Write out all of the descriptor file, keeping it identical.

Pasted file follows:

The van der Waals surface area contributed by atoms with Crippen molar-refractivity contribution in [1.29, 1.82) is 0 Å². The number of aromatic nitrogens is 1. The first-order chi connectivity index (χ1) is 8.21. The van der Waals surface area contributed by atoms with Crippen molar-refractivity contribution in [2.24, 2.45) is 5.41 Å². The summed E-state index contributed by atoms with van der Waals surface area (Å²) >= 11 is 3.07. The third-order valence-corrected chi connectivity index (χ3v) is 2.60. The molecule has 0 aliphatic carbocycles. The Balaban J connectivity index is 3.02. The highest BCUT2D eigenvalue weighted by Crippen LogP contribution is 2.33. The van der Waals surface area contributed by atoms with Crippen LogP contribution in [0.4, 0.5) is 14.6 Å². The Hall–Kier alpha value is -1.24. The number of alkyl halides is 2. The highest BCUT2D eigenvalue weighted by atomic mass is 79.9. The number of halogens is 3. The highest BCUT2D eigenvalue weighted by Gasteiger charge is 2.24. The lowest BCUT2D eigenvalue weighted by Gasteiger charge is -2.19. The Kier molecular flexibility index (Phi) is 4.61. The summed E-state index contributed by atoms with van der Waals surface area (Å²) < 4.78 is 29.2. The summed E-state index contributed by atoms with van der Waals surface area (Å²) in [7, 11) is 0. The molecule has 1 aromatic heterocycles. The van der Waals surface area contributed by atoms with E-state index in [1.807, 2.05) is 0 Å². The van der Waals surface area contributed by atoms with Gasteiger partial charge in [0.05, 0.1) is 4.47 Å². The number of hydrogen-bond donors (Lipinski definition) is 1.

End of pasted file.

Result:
The van der Waals surface area contributed by atoms with Crippen molar-refractivity contribution in [1.29, 1.82) is 0 Å². The number of aromatic nitrogens is 1. The first-order chi connectivity index (χ1) is 8.21. The van der Waals surface area contributed by atoms with Crippen molar-refractivity contribution in [2.24, 2.45) is 5.41 Å². The summed E-state index contributed by atoms with van der Waals surface area (Å²) >= 11 is 3.07. The third-order valence-corrected chi connectivity index (χ3v) is 2.60. The molecule has 0 aliphatic carbocycles. The Balaban J connectivity index is 3.02. The highest BCUT2D eigenvalue weighted by Crippen LogP contribution is 2.33. The van der Waals surface area contributed by atoms with Crippen LogP contribution in [0.4, 0.5) is 14.6 Å². The Hall–Kier alpha value is -1.24. The number of alkyl halides is 2. The highest BCUT2D eigenvalue weighted by atomic mass is 79.9. The number of halogens is 3. The highest BCUT2D eigenvalue weighted by Gasteiger charge is 2.24. The lowest BCUT2D eigenvalue weighted by Gasteiger charge is -2.19. The Kier molecular flexibility index (Phi) is 4.61. The summed E-state index contributed by atoms with van der Waals surface area (Å²) < 4.78 is 29.2. The summed E-state index contributed by atoms with van der Waals surface area (Å²) in [7, 11) is 0. The molecule has 1 aromatic heterocycles. The van der Waals surface area contributed by atoms with E-state index in [1.807, 2.05) is 0 Å². The van der Waals surface area contributed by atoms with Gasteiger partial charge in [0.05, 0.1) is 4.47 Å². The number of hydrogen-bond donors (Lipinski definition) is 1.